Bill Bennett — former education secretary, former drug czar, best-selling author, and radio host, among other things — has recently become a senior adviser to a new company, Safe Communications, whose first product, MouseMail.com, is designed to help combat the problems of cyberbullying and sexting. During a week in which the White House is holding a summit on bullying, National Review Online’s Kathryn Jean Lopez talked to Bennett about this private-sector effort to help families.
KATHRYN JEAN LOPEZ: Shouldn’t parents know who is texting their children, and what the communications are about?
WILLIAM J. BENNETT: On the first part, absolutely. On the second, yes, in ugly or bad cases. A key thing about allowing children to text and have smartphones is for parents to have a conversation with their children first — a very serious conversation. MouseMail and other products for older children require such a conversation and enhance it.
The way MouseMail works, parents have to first approve who is sending their child texts. They can of course add names any time, but the requirement of parental approval forces parents to be involved, to have that first (and, hopefully, ongoing) conversation with their child or children. As for the content of the e-mails and texting, once the parent approves the who, we do not encourage spying — the child can e-mail and text freely, so long as what he is sent, and is sending, is not vulgar language, bullying language, or sexting imagery. If the language goes that way, it is blocked and sent to the parents — for them to approve, or not approve, and go back to having that conversation with their child.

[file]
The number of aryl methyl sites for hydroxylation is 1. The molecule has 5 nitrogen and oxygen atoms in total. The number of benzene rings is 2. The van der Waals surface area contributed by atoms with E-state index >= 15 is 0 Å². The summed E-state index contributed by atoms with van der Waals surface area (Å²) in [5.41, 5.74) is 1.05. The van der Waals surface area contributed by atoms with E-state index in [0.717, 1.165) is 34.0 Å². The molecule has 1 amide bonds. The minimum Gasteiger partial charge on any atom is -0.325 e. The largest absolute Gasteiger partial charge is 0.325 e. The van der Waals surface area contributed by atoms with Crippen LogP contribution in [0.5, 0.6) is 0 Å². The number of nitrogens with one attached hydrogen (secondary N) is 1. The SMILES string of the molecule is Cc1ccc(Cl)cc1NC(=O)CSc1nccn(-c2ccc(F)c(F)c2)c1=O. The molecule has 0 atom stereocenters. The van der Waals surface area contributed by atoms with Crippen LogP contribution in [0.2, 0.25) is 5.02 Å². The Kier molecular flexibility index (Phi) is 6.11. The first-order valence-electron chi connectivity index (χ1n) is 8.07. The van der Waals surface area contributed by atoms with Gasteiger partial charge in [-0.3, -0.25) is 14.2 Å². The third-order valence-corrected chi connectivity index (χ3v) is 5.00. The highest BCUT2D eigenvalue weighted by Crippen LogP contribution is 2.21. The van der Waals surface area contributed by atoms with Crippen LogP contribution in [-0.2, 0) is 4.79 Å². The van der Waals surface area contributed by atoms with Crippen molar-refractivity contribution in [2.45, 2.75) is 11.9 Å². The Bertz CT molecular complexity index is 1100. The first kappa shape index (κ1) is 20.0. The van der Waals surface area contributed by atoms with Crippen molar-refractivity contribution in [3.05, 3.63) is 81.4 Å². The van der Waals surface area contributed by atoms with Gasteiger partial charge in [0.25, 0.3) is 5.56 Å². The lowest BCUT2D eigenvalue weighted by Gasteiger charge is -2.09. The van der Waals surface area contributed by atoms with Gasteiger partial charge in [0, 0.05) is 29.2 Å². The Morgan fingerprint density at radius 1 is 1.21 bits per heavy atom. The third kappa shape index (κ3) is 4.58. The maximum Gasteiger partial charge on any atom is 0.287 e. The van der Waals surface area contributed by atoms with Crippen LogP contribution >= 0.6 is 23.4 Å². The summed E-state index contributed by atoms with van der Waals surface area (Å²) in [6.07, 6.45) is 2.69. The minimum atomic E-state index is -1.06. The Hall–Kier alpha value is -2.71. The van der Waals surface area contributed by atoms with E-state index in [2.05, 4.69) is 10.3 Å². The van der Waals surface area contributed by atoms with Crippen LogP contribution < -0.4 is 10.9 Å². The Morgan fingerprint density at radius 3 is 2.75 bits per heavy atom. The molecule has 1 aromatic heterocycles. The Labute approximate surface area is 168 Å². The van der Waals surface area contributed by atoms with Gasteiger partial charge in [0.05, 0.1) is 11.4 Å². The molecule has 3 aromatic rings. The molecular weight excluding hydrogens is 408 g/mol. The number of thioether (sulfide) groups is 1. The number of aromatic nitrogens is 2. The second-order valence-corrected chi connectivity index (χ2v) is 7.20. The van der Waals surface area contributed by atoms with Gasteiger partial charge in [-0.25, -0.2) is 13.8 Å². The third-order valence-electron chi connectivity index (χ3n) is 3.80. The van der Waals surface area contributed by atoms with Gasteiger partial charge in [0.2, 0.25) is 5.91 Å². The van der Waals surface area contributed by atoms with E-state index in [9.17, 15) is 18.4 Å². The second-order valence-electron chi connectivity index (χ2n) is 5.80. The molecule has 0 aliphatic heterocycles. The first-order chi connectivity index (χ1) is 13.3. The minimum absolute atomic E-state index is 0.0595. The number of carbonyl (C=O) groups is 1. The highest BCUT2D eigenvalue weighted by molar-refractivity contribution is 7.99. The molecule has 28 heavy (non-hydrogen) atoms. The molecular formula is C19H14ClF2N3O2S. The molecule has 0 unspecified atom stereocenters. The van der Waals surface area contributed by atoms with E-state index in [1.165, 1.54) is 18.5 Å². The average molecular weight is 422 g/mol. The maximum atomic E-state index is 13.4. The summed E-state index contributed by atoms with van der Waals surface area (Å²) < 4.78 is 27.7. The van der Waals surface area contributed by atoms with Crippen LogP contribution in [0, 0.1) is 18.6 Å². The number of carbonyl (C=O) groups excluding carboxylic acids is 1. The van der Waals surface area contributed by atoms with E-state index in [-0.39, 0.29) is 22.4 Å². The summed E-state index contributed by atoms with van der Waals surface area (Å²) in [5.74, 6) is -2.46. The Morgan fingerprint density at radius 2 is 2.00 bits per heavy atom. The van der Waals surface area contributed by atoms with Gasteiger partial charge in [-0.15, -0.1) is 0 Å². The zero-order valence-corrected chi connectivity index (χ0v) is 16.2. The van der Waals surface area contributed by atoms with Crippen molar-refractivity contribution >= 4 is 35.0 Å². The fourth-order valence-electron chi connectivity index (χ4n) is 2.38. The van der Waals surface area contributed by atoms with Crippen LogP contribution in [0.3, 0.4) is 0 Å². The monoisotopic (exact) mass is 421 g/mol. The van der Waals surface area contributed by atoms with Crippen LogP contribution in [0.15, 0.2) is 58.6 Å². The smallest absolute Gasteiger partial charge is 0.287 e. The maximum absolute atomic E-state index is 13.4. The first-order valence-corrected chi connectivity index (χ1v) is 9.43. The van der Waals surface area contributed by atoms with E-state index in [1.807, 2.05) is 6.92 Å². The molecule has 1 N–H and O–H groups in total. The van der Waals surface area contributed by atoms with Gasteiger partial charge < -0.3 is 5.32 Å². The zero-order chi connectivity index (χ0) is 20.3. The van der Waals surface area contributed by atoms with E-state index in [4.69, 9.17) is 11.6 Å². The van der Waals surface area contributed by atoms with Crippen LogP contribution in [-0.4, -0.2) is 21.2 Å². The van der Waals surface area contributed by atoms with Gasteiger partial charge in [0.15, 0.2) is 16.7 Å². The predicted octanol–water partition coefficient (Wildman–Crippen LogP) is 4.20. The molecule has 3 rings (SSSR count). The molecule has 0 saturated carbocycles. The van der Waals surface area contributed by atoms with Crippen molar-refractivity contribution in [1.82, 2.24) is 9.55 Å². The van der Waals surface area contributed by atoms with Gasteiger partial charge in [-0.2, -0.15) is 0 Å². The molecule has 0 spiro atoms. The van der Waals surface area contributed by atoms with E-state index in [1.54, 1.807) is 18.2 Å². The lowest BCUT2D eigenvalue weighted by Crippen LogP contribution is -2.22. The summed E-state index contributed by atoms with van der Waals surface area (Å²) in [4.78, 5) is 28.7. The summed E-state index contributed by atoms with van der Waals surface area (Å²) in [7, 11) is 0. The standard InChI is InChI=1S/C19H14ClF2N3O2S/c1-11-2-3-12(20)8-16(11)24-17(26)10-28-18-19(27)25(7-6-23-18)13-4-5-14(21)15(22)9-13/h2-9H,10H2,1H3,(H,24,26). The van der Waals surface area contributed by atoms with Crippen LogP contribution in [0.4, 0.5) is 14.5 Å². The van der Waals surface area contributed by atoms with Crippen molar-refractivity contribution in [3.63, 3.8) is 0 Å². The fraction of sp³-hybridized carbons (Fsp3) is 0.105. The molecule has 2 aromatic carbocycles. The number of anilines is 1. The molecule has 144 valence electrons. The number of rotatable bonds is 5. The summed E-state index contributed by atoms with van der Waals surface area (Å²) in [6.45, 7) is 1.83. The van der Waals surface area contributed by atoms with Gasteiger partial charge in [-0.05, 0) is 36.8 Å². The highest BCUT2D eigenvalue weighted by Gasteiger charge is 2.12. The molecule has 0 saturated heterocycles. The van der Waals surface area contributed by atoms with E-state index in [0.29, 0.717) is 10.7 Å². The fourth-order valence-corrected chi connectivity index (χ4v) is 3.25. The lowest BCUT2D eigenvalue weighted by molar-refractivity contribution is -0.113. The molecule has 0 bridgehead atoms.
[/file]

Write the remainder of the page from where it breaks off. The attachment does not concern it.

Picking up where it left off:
LOPEZ: Should kids even have phones?
BENNETT: I thought a lot about this before becoming involved in this company, Safe Communications. As I looked more and more at the research, the scholarly writing, and the data, I thought of this as being a good deal like computers and children. Our children now live in a digital age, where electronic communication, as one scholar put it, is not just “part of their life” but in many cases “is their life.”
Clearly, that’s too much, but there is a lot of it now; it is a very big part of children’s lives and will remain so — that’s undeniable. I saw the statistics showing that over 70 percent of teens text and that in the majority of cases parents want their children to have equipment such as smartphones — for all kinds of good reasons like security and being able to get in touch with their children and enabling their children to get in touch with them. I realized this is the world in which we live; children are going to spend a lot of time online, and we have to accompany them and help them. There are good things we can do to make our children’s digital lives safe.